Choosing the Right Tires for Your Fleet is Critical

By Johni Francis, global OTR product manager, Titan International

There has been a great deal of tire innovations in the last decade—in tread styles, in compounding, and in tire construction—however, many of these innovations were created with a specific intended use in mind. It’s important for a fleet manager to understand what technologies are available and how to best implement them.

Tread styles

One of the latest innovations is the design of tread siping, a feature that helps with heat dissipation and more even wear across the tread base. When siping first became popular, most sipes were deep and large designs. Today, designs have evolved into smaller, narrow strips, which based on tread design, may take the form of a zig zag or straight line pattern.

Tread compounds

Meeting the need to adapt to a jobsite’s unique environment, if necessary, tire manufacturers will work with contractors to develop custom tread compounds. The three most common tread compounds, cut-, wear-, and heat-resistant, each provide a different characteristic to acclimate to the job.

Radial or bias

Over the last several decades, tires have seen a predominant shift to radial due to the increase in size, power, weight, and speed of equipment. While radial technology outperforms bias in many instances (justifying the increased cost), bias tires, when used in the proper application, can provide significant cost savings and performance benefits over radial—proving the latest isn’t always the greatest.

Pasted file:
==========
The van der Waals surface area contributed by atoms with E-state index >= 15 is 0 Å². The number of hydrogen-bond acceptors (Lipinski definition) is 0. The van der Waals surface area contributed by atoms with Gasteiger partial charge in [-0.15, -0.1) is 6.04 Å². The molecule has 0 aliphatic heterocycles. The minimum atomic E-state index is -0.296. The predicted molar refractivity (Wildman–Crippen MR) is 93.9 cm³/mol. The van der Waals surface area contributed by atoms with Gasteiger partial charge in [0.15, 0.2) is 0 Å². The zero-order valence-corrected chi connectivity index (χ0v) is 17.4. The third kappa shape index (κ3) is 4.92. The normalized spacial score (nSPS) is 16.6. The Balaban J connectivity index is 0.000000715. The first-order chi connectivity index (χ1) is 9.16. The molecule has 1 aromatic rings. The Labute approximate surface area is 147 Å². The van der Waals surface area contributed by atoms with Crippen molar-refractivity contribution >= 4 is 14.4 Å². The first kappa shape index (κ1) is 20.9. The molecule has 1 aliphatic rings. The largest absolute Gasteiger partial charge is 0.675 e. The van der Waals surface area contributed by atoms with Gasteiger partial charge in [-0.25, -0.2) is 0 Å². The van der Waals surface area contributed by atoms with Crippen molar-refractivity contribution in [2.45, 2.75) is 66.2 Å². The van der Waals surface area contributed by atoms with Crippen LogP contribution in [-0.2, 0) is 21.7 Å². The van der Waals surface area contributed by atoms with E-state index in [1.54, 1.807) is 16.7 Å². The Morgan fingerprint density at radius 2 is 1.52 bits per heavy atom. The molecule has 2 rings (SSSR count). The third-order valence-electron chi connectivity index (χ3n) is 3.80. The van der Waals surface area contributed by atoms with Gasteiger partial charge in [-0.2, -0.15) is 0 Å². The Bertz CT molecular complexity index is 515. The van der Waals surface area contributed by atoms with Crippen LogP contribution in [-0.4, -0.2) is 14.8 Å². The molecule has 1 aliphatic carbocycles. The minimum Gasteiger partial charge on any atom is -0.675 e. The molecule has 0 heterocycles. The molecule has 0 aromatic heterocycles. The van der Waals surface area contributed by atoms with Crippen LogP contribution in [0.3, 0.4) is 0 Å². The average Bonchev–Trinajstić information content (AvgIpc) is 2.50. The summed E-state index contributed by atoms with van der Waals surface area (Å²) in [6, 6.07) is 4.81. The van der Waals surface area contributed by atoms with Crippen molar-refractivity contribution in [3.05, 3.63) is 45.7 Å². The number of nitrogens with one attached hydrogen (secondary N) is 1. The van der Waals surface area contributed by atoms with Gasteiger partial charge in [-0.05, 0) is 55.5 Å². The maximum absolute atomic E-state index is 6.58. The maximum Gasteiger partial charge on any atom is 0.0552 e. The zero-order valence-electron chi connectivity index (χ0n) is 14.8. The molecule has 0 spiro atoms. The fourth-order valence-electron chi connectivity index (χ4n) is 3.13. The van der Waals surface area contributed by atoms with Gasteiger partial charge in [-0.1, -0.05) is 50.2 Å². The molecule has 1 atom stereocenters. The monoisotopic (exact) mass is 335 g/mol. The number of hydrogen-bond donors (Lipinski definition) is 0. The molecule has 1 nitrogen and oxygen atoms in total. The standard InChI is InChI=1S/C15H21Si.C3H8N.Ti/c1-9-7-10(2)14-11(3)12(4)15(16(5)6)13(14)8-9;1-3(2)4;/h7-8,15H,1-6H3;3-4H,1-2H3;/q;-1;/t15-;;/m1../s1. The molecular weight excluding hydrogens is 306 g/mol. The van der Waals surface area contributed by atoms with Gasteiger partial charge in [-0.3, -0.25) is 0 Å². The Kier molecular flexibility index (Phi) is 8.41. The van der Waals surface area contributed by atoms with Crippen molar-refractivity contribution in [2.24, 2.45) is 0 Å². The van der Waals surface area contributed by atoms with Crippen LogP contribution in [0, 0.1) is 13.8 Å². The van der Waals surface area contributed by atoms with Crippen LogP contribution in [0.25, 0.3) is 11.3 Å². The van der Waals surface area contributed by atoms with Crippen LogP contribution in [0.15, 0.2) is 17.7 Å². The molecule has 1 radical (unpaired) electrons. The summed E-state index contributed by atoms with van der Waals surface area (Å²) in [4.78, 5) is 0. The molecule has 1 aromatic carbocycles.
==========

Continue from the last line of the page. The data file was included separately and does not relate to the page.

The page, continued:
Alternative sizes

Some manufacturers are even exploring entirely different sizing combinations between tire and rim. For instance, LST (low sidewall technology) is a concept inspired by the automotive market. This technology’s larger rim diameter and shorter sidewall allows for less sidewall flex, which eases stability concerns and improves breakout force. LSW has already proven successful in the high-horsepower agricultural market. Since 2011, the concept has also seen success in the mining industry with a 63-inch tire on a Caterpillar 994K. LSW is currently being tested in smaller construction equipment applications.

Don’t forget the wheel

One of the latest advancements in wheels is quick-change technology, also known as ACT (accelerated change technology) or QCR (quick change rims). Consisting of a two-piece lock ring, the quick-change technologies release the inner tire assembly from the wheel while the outer wheels stays mounted to the truck, eliminating the need to torque and re-torque. On a complete tire change-out or whole-truck rotation, this technology can reduce associated downtime by up to 50 percent.

Consult with a tire expert to ensure you’re getting the most out of the technology you invest in.

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